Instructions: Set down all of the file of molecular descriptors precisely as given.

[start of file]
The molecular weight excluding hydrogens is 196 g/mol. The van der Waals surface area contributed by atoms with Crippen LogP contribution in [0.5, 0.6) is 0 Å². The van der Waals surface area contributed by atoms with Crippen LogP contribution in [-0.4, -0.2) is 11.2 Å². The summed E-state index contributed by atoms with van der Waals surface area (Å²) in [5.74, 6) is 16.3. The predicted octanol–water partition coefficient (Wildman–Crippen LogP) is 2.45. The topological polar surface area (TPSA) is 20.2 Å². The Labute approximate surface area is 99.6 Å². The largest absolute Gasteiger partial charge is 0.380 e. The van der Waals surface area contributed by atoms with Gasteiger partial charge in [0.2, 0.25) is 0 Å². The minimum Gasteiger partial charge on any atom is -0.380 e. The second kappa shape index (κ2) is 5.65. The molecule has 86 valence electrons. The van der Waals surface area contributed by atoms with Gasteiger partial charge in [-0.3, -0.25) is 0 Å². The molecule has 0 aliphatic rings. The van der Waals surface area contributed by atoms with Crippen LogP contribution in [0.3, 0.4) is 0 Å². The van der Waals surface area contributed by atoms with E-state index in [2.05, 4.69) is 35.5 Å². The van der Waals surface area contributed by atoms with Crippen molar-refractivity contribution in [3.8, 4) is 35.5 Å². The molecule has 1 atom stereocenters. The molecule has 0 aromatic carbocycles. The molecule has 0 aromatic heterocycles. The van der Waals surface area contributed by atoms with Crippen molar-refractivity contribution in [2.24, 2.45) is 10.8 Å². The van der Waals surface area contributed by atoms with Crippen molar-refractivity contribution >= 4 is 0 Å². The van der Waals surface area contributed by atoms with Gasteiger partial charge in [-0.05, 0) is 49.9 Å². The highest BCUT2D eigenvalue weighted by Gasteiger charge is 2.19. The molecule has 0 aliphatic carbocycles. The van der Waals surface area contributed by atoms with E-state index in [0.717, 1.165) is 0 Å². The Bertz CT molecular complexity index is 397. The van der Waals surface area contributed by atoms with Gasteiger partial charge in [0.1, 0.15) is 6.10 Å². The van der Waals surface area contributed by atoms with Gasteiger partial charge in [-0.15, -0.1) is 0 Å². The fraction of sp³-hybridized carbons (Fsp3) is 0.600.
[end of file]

The molecular weight excluding hydrogens is 196 g/mol. The van der Waals surface area contributed by atoms with Crippen LogP contribution in [0.5, 0.6) is 0 Å². The van der Waals surface area contributed by atoms with Crippen LogP contribution in [-0.4, -0.2) is 11.2 Å². The summed E-state index contributed by atoms with van der Waals surface area (Å²) in [5.74, 6) is 16.3. The predicted octanol–water partition coefficient (Wildman–Crippen LogP) is 2.45. The topological polar surface area (TPSA) is 20.2 Å². The Labute approximate surface area is 99.6 Å². The largest absolute Gasteiger partial charge is 0.380 e. The van der Waals surface area contributed by atoms with Gasteiger partial charge in [0.2, 0.25) is 0 Å². The minimum Gasteiger partial charge on any atom is -0.380 e. The second kappa shape index (κ2) is 5.65. The molecule has 86 valence electrons. The van der Waals surface area contributed by atoms with Gasteiger partial charge in [-0.3, -0.25) is 0 Å². The molecule has 0 aliphatic rings. The van der Waals surface area contributed by atoms with Crippen LogP contribution in [0.3, 0.4) is 0 Å². The van der Waals surface area contributed by atoms with E-state index in [2.05, 4.69) is 35.5 Å². The van der Waals surface area contributed by atoms with Crippen molar-refractivity contribution in [3.8, 4) is 35.5 Å². The molecule has 1 atom stereocenters. The molecule has 0 aromatic carbocycles. The molecule has 0 aromatic heterocycles. The van der Waals surface area contributed by atoms with Crippen molar-refractivity contribution in [2.24, 2.45) is 10.8 Å². The van der Waals surface area contributed by atoms with Crippen molar-refractivity contribution >= 4 is 0 Å². The van der Waals surface area contributed by atoms with Gasteiger partial charge in [-0.05, 0) is 49.9 Å². The highest BCUT2D eigenvalue weighted by Gasteiger charge is 2.19. The molecule has 0 aliphatic carbocycles. The van der Waals surface area contributed by atoms with E-state index in [0.717, 1.165) is 0 Å². The Bertz CT molecular complexity index is 397. The van der Waals surface area contributed by atoms with Gasteiger partial charge in [0.1, 0.15) is 6.10 Å². The van der Waals surface area contributed by atoms with Gasteiger partial charge in [-0.15, -0.1) is 0 Å². The fraction of sp³-hybridized carbons (Fsp3) is 0.600.